How Practical Is It To Change Between Airports In Paris?

Paris is served by two main airports, Orly and Charles De Gaulle. With both airports served by different airlines, you may find yourself connecting between the two. They are far apart, and transfers can be time-consuming, but not that difficult with good public transport. This article takes a look at the different options for doing so.

Air France at CDG
CDG is the main international airport in Paris, but many regional flights use Orly. Photo: Getty Images

Two main airports

Paris is, in fact, served by three airports. The third, Beauvais Airport, is a smaller facility. With commercial airlines, you’d more likely yourself at Charles de Gaulle (CDG) or Orly (ORY).

Charles de Gaulle is the larger airport, used by many international airlines and most long-haul flights (including Air France). It is the second busiest airport in Europe, after London Heathrow. Orly is an older, smaller airport used by Air France for many domestic flights, many low-cost carriers including easyJet and Wizz Air, and some European airlines (including Lufthansa) for regional flights.

Unfortunately, the airports are located on opposite sides of Paris. CDG is around 25 kilometers northeast of the city, and ORY is about 13 kilometers to the south. Transfers between are not going to be quick or cheap, but are not difficult if you have to make them.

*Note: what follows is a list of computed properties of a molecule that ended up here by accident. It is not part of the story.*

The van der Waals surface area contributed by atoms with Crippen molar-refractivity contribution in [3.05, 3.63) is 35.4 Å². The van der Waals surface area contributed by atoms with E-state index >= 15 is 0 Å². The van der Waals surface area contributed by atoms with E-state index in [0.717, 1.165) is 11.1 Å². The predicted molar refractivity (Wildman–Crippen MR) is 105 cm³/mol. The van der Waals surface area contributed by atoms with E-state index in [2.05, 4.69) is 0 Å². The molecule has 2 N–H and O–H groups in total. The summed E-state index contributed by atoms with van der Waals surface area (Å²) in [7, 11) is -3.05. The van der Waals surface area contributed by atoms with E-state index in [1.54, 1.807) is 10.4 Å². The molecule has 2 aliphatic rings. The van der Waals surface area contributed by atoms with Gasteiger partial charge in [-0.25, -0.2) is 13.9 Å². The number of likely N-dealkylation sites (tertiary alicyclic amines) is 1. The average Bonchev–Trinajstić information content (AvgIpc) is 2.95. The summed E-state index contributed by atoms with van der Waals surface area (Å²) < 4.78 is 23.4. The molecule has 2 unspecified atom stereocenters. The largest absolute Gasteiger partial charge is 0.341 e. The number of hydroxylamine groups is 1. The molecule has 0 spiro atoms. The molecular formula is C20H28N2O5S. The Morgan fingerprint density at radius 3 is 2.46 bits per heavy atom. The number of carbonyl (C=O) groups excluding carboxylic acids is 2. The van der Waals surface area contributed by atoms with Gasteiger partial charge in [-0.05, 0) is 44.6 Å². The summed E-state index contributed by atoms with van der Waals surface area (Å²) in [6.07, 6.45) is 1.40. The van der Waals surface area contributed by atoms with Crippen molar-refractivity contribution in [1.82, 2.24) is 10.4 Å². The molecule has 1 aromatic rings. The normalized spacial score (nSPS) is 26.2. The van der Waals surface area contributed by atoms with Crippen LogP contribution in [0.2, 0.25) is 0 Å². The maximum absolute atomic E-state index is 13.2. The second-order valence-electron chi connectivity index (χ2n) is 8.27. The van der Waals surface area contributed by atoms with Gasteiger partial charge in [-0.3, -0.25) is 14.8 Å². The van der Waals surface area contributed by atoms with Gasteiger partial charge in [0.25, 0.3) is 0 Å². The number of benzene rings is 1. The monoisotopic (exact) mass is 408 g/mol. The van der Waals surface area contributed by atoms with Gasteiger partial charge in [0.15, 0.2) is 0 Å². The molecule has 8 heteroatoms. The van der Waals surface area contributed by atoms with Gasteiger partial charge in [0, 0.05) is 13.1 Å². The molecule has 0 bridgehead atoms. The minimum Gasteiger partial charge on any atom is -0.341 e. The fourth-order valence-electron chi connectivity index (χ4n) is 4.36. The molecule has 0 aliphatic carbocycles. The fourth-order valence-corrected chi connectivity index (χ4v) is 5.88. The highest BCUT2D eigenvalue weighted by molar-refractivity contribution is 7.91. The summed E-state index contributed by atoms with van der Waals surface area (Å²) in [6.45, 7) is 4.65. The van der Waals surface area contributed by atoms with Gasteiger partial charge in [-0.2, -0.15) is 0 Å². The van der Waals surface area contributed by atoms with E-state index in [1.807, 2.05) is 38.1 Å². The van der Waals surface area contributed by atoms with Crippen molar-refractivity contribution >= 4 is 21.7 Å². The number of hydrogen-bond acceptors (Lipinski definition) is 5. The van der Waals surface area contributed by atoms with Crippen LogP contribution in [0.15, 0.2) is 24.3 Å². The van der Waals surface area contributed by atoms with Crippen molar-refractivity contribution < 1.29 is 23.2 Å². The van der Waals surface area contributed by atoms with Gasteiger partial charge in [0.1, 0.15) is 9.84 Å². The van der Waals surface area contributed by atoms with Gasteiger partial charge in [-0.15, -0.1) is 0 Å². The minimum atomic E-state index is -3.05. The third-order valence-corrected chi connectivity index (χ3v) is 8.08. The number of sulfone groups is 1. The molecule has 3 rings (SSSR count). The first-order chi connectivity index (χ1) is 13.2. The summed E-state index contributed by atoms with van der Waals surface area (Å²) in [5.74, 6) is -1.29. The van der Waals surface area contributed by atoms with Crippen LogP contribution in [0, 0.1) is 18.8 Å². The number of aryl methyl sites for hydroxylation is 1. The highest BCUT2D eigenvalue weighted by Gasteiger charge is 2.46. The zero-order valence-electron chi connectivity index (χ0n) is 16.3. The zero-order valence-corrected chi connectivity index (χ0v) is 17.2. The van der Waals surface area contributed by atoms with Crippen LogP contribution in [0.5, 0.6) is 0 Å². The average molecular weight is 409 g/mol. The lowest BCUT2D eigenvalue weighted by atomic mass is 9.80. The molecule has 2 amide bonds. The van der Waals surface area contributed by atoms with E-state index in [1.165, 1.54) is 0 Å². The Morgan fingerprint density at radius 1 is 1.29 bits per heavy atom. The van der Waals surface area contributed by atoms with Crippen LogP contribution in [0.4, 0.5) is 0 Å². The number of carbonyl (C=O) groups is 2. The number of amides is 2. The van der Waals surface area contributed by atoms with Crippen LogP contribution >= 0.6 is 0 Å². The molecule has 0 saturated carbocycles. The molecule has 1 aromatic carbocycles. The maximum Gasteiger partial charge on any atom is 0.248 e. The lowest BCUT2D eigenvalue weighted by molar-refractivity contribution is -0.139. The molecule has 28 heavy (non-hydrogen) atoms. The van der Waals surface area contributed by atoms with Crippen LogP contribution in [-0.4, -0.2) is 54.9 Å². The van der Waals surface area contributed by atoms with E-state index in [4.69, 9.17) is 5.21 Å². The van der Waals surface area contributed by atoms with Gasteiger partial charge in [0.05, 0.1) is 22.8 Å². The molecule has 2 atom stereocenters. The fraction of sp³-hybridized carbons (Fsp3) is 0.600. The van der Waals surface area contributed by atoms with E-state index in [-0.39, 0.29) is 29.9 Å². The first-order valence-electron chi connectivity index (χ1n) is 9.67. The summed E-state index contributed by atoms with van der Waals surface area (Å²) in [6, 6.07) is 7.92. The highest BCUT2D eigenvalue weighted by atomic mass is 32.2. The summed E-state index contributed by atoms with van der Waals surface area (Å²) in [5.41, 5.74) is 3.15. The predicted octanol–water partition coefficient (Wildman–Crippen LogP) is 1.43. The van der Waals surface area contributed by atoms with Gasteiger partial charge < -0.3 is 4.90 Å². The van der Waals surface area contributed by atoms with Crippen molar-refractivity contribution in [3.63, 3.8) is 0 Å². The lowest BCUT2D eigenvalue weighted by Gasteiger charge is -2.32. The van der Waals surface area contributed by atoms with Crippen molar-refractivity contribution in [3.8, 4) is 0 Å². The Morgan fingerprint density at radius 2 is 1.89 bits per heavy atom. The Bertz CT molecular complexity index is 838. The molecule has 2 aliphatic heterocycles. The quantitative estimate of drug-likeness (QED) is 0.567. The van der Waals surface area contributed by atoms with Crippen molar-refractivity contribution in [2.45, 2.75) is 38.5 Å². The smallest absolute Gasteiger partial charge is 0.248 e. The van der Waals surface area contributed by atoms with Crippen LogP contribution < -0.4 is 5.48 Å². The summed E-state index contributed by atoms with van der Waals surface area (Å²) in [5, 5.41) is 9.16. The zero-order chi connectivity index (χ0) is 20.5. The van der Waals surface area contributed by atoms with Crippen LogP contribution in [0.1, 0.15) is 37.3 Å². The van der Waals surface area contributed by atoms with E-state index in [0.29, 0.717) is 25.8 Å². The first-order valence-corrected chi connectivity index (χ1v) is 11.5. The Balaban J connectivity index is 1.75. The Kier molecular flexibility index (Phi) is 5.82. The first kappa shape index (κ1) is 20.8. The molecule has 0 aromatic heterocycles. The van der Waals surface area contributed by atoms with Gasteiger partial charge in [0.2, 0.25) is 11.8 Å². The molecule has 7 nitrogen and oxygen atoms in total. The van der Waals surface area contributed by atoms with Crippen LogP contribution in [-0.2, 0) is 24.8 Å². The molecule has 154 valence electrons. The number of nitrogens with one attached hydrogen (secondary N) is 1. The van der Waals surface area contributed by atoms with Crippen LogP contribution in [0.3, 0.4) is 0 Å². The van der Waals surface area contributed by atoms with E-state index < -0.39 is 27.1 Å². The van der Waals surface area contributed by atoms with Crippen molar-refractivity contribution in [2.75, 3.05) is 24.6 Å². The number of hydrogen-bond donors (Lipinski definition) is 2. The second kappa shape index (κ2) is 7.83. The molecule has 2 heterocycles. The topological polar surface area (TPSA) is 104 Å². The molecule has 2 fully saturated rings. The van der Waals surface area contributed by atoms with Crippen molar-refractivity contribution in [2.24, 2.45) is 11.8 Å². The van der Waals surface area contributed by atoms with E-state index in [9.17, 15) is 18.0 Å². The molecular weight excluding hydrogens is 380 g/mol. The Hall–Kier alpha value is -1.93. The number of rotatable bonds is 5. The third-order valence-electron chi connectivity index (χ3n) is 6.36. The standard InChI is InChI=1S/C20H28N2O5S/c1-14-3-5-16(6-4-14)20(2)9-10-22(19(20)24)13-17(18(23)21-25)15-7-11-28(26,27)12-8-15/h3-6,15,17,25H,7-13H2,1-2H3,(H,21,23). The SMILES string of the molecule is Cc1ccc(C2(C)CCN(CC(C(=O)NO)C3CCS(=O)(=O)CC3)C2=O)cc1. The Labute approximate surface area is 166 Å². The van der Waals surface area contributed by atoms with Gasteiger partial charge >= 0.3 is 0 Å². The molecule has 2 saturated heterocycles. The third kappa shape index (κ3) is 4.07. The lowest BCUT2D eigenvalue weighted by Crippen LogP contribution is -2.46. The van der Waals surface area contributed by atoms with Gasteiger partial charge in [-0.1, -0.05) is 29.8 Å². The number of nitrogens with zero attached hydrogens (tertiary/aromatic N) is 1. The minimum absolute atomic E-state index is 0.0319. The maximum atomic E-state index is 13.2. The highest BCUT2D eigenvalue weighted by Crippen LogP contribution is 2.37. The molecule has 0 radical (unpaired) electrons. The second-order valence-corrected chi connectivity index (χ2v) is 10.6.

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Connection by train

There is a direct rail connection between the airports, using the Paris regional train, the RER. The route is RER B via the city center. Trains run regularly, and the travel time is around one hour.

But, if this is your first visit to Paris, allow more time for purchasing tickets, making airport connections, and ensuring you get the correct train. The fare between the airports is €19.60.

RER line B
RER line B connects the two airports. Image: Chabe01 via Wikimedia

At CDG, there are RER stations at terminals two and three. From terminal one, there is a free shuttle CDGVAL to connect. From CDG, you need an RER B line train in the direction of Saint-Remy less Chevreuse (not Robinson). Stop at Antony for ORY connection.

At ORG, the main RER B train stops at Antony station. From there, a connection on the Oryval train links to the airport. This is a frequent connecting service and is included in the RER ticket price. Leaving from Antony station, take an RER line B train north, terminating at Aeroport Charles de Gaulle 2 (not a train heading to Mitry-Claye).

How Practical Is It To Change Between Airports In Paris?
RER line B at CDG airport. Photo: ProtoplasmaKid via Wikimedia.

Connection by bus

There is a smooth bus transfer between the two airports, provided by ‘Le Bus Direct.’ This is a regular service, leaving every 30 minutes during the day. It is an easier option than the train, with no changes, especially so if traveling with luggage. And the bus offers USB and WiFi, something you won’t find on the train and perhaps useful between flights.

Journey time is around 90 minutes, but as with any road journey, this is not as reliable as the train. The cost is comparable, €22 for a one-way trip (or 37 for a return).

CDG bus
Bus connection between airports can be smoother. Photo: flightlog via Wikimedia

Or just take a taxi

As at any airport, taxis are easy to find and offer the simplest connection. In rush hour, a train might be faster, though. But if you have luggage, and especially for a party of three or four, a taxi can make sense. The fare between the airports should be €60 to €80, and the drive can take between 45 and 90 minutes depending on traffic.

Have you connected between airports in Paris? Would you like to share your experiences of the best way? Let us know in the comments.